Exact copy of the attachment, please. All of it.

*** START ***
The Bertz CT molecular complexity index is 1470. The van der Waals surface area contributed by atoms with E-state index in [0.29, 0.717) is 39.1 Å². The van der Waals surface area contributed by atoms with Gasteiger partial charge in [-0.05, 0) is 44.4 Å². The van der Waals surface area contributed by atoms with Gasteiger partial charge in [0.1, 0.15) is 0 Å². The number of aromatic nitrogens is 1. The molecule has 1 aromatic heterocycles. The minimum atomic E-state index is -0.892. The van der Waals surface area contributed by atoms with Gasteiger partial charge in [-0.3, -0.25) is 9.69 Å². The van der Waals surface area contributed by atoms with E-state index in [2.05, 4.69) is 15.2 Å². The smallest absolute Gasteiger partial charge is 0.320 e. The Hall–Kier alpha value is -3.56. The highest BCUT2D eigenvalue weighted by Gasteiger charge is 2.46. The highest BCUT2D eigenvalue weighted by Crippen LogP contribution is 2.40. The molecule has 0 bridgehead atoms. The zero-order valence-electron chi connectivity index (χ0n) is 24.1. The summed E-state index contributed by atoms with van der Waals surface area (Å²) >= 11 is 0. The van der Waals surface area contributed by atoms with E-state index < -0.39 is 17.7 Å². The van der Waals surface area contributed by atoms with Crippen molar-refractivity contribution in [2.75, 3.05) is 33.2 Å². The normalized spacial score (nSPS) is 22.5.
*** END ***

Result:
The Bertz CT molecular complexity index is 1470. The van der Waals surface area contributed by atoms with E-state index in [0.29, 0.717) is 39.1 Å². The van der Waals surface area contributed by atoms with Gasteiger partial charge in [-0.05, 0) is 44.4 Å². The van der Waals surface area contributed by atoms with Gasteiger partial charge in [0.1, 0.15) is 0 Å². The number of aromatic nitrogens is 1. The molecule has 1 aromatic heterocycles. The minimum atomic E-state index is -0.892. The van der Waals surface area contributed by atoms with Gasteiger partial charge in [-0.3, -0.25) is 9.69 Å². The van der Waals surface area contributed by atoms with E-state index in [2.05, 4.69) is 15.2 Å². The smallest absolute Gasteiger partial charge is 0.320 e. The Hall–Kier alpha value is -3.56. The highest BCUT2D eigenvalue weighted by Gasteiger charge is 2.46. The highest BCUT2D eigenvalue weighted by Crippen LogP contribution is 2.40. The molecule has 0 bridgehead atoms. The zero-order valence-electron chi connectivity index (χ0n) is 24.1. The summed E-state index contributed by atoms with van der Waals surface area (Å²) >= 11 is 0. The van der Waals surface area contributed by atoms with E-state index < -0.39 is 17.7 Å². The van der Waals surface area contributed by atoms with Crippen molar-refractivity contribution in [2.75, 3.05) is 33.2 Å². The normalized spacial score (nSPS) is 22.5.